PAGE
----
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Blunt v. U.S. Department Of Education

United States District Court, D. Colorado

April 19, 2019

TONYA BLUNT, Plaintiff,
v.
U.S. DEPARTMENT OF EDUCATION, and U.S. DEPARTMENT OF THE TREASURY, Defendants.

          RECOMMENDATION TO DISMISS IN PART AND TO DRAW CASE

          Gordon P. Gallagher, United States Magistrate Judge.

         This matter comes before the Court on the Amended Complaint (ECF No. 5)[1]. The matter has been referred to this Magistrate Judge for recommendation (ECF No. 9)[2].

         The Court must construe Plaintiff's filings liberally because she is not represented by an attorney. See Haines v. Kerner, 404 U.S. 519, 520- 21 (1972); Hall v. Bellmon, 935 F.2d 1106, 1110 (10th Cir. 1991). However, the Court should not act as an advocate for a pro se litigant. See Hall, 935 F.2d at 1110.

         The Court has reviewed the filings to date. The Court has considered the entire case file, the applicable law, and is sufficiently advised in the premises. This Magistrate Judge respectfully recommends that the Amended Complaint (ECF No. 5) be dismissed in part and the remaining claim be drawn to a presiding judge.

         I. Factual and Procedural Background

         Plaintiff Tonya Blunt resides in Denver, Colorado. On March 4, 2019, she filed pro se a Complaint for Judicial Review of Social Security Decision (ECF No. 1) and an Application to Proceed in District Court Without Prepaying Fees or Costs (Long Form) (ECF No. 2). The Court granted her leave to proceed pursuant to 28 U.S.C. § 1915 (ECF No. 4).

         At the Court's direction (ECF No. 4), on March 21, 2019, Plaintiff filed an Amended Complaint (ECF No. 5), which is the operative pleading. In the Amended Complaint, Plaintiff identifies the U.S. Department of Education and U.S. Department of the Treasury as defendants. (Id. at 2). She alleges her Fifth Amendment due process rights have been violated due to the garnishment of her Social Security benefits by Defendants, because she was “not notified in advance.” (Id. at 4-5). As relief, she states “exhaustion of administrative tactics that violate U.S. Constitution Amendments.” (Id. at 6). The Court construes this request as seeking injunctive relief ordering that the garnishment be stopped. Hall, 935 F.2d at 1110 (““[I]f the court can reasonably read the pleadings to state a valid claim on which the [pro se litigant] could prevail, it should do so despite the . . . failure to cite proper legal authority, his confusion of various legal theories, his poor syntax and sentence construction, or his unfamiliarity with pleading requirements.”); (see also ECF No. 1 at 2).

         II. Amended Complaint

         As explained in the Order Directing Plaintiff to File Amended Complaint (ECF No. 4), in the Debt Collection Improvement Act, Congress authorized the Department of the Treasury to withhold Social Security payments to offset federal student loan debt. Lockhart v. United States, 546 U.S. 142, 145 (2005) (citing 31 U.S.C. § 3716(c)(3)(A)(i)) (“Only in 1996 did the Debt Collection Improvement Act-in amending and recodifying the Debt Collection Act-provide that, ‘[n]otwithstanding any other provision of law (including [§ 407] ...),' with a limited exception not relevant here, ‘all payment due an individual under ... the Social Security Act ... shall be subject to offset under this section.'”); see also Castillo v. U.S. Dep't of Educ., No. 1:07CV00439, 2008 WL 1767060, at *2 (M.D. N.C. Apr. 15, 2008) (unpublished) (“the Debt Collection Improvement Act specifically allows for the garnishment of Social Security benefits to collect unpaid student loan debt”). Thus, the garnishment itself appears to be proper.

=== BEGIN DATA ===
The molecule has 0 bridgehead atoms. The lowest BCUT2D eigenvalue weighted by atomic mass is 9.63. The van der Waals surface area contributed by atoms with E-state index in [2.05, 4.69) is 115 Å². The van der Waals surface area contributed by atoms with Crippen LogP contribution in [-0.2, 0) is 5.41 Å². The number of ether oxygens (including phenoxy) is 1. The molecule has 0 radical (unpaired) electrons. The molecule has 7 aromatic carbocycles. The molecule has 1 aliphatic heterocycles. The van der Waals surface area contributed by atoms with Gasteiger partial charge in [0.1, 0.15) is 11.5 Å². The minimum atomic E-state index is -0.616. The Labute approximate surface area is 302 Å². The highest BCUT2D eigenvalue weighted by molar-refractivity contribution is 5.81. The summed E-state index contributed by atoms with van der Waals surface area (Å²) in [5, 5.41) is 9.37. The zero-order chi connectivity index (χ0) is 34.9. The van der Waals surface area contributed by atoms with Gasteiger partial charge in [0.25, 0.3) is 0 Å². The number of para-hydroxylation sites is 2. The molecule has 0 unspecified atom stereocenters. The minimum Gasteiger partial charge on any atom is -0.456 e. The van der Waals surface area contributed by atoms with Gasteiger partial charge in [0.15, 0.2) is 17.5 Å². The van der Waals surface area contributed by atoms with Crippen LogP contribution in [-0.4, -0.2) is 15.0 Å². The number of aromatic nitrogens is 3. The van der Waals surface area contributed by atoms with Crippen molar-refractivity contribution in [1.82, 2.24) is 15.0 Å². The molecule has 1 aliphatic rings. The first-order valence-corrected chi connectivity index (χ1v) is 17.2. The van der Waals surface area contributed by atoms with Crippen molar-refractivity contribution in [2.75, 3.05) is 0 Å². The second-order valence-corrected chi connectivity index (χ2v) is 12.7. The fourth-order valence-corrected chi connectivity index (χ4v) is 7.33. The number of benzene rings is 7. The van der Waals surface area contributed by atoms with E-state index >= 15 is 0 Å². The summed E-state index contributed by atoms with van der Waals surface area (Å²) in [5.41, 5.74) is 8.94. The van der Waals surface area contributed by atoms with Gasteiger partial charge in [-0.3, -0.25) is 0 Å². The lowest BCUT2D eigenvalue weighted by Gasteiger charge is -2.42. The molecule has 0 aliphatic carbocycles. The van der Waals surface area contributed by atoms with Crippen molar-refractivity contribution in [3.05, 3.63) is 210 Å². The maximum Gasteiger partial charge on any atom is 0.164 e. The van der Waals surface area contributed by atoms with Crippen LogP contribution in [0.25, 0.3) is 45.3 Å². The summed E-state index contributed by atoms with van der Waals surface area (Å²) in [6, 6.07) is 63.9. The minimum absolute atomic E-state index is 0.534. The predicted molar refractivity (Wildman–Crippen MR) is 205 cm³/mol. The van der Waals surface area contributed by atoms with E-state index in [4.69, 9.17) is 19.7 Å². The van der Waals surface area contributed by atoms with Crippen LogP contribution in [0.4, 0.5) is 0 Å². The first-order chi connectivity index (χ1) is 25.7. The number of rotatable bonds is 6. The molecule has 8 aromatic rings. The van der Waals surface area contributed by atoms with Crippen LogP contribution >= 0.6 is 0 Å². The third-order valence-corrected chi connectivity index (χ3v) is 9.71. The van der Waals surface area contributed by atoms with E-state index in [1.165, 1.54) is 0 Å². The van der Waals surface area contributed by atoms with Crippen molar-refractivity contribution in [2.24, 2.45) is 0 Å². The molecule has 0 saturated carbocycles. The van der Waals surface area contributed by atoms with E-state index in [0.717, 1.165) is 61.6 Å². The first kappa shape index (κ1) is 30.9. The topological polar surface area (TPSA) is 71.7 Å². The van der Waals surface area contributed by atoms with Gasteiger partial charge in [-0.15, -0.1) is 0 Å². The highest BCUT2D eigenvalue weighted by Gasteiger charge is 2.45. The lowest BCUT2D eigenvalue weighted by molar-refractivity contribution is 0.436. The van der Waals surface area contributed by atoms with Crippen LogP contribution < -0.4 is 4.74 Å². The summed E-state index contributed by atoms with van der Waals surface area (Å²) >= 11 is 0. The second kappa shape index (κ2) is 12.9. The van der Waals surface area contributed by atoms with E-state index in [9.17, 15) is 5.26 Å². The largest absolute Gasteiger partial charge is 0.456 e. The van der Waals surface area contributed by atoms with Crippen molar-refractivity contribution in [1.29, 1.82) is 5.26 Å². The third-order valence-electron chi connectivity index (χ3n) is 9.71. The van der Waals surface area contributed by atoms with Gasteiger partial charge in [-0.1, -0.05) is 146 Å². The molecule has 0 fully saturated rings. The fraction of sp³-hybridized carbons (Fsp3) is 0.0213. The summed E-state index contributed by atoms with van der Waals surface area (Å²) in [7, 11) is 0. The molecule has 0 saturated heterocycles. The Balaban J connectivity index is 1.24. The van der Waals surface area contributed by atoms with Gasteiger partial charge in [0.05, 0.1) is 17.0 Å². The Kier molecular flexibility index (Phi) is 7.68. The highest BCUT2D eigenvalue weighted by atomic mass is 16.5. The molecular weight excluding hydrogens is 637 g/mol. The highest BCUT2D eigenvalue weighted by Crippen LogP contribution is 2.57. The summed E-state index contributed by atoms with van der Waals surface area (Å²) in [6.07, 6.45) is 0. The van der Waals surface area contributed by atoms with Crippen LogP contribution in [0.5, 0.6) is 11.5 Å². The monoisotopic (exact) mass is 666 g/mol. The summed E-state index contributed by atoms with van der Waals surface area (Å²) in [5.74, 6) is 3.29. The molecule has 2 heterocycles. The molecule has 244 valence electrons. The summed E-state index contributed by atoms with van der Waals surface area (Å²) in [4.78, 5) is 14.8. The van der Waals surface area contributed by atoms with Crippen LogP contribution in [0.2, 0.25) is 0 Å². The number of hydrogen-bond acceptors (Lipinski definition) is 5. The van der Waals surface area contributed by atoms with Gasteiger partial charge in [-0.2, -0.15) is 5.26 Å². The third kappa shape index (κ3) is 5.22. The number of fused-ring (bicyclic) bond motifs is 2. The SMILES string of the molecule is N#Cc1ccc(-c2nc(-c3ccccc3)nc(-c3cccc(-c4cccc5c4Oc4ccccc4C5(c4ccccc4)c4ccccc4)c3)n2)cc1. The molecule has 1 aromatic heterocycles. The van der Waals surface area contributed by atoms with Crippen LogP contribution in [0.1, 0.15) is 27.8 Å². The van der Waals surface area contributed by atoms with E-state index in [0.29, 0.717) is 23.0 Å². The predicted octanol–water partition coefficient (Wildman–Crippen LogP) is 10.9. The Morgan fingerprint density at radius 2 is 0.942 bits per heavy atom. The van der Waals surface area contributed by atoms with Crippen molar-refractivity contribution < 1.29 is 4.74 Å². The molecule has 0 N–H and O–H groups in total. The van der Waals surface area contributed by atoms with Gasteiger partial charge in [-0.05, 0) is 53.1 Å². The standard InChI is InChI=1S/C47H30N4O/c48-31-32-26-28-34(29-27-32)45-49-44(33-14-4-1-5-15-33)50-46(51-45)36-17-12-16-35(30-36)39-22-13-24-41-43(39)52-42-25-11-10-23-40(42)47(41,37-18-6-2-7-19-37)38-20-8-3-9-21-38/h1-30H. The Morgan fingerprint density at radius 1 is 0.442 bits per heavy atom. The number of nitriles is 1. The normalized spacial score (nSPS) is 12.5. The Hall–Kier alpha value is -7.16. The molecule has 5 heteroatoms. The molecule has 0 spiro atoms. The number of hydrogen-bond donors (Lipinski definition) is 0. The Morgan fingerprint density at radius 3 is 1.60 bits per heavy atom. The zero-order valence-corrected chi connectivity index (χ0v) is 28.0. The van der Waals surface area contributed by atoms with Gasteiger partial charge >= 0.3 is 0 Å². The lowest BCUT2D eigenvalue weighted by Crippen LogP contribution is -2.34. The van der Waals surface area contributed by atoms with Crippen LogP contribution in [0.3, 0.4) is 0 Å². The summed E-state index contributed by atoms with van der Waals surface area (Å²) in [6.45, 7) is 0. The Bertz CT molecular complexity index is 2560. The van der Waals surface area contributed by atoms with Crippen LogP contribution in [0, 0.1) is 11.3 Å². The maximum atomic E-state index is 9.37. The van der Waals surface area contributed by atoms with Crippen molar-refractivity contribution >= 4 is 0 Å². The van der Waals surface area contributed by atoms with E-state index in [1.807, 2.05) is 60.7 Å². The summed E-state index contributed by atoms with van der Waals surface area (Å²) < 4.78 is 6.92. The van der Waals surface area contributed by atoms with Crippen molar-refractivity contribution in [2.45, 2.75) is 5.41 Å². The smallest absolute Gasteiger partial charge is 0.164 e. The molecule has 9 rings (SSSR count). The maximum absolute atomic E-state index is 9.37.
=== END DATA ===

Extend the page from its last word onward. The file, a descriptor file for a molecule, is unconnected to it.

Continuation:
However, Plaintiff alleges she “was certainly not notified in advance of neither one of the garnishments, ” in violation of due process. (ECF No. 5 at 5). Due process requires complying with certain procedures, including providing notice, prior to garnishment. See Omegbu v. U.S. Dep't of Treasury, 118 Fed.Appx. 989, 991 (7th Cir. 2004); 31 U.S.C. § 3716. Thus, to the extent Plaintiff sets forth a due process claim for injunctive relief against the U.S. Department of the Treasury, I recommend allowing such claim to be drawn to a presiding judge. See Id. at 990 (“the Administrative Procedure Act, 5 U.S.C. § 702, provides a waiver for Omegbu's suit for injunctive relief against the Treasury”).

         The Higher Education Act of 1965 waives sovereign immunity against the U.S. Department of Education only for non-injunctive relief. Omegbu, 118 Fed.Appx. at 990. However, there is no waiver for injunctive relief, which is the only relief requested in this case. See id.; see also Kemper v. U.S. Dep't of Educ., 285 F.Supp.3d 145, 148 (D.D.C. 2018) (“the Higher Education Act of 1965 (HEA) bars Plaintiff's claim for injunctive relief”); 20 U.S.C. § 1082(a)(2) (“no attachment, injunction, garnishment, or other similar process, mesne or final, shall be issued against the Secretary or property under the Secretary's control”). Thus, I recommend that Defendant U.S. Department of Education be dismissed from this action because sovereign immunity has not been waived for injunctive relief against this federal agency.

         I further recommend that, to the extent Plaintiff seeks relief under “State Consumer Protection Statu[t]es, ” such claim be dismissed because Plaintiff has not identified a waiver of sovereign immunity for a federal entity to be sued under state consumer protection laws. (ECF No. 5 at 5); Iowa Tribe of Kan. & Neb. v. Salazar, 607 F.3d 1225, 1232 (10th Cir. 2010) (“plaintiffs may not proceed unless they can establish that the United States has waived its sovereign immunity with respect to their claim”).

         III. ...


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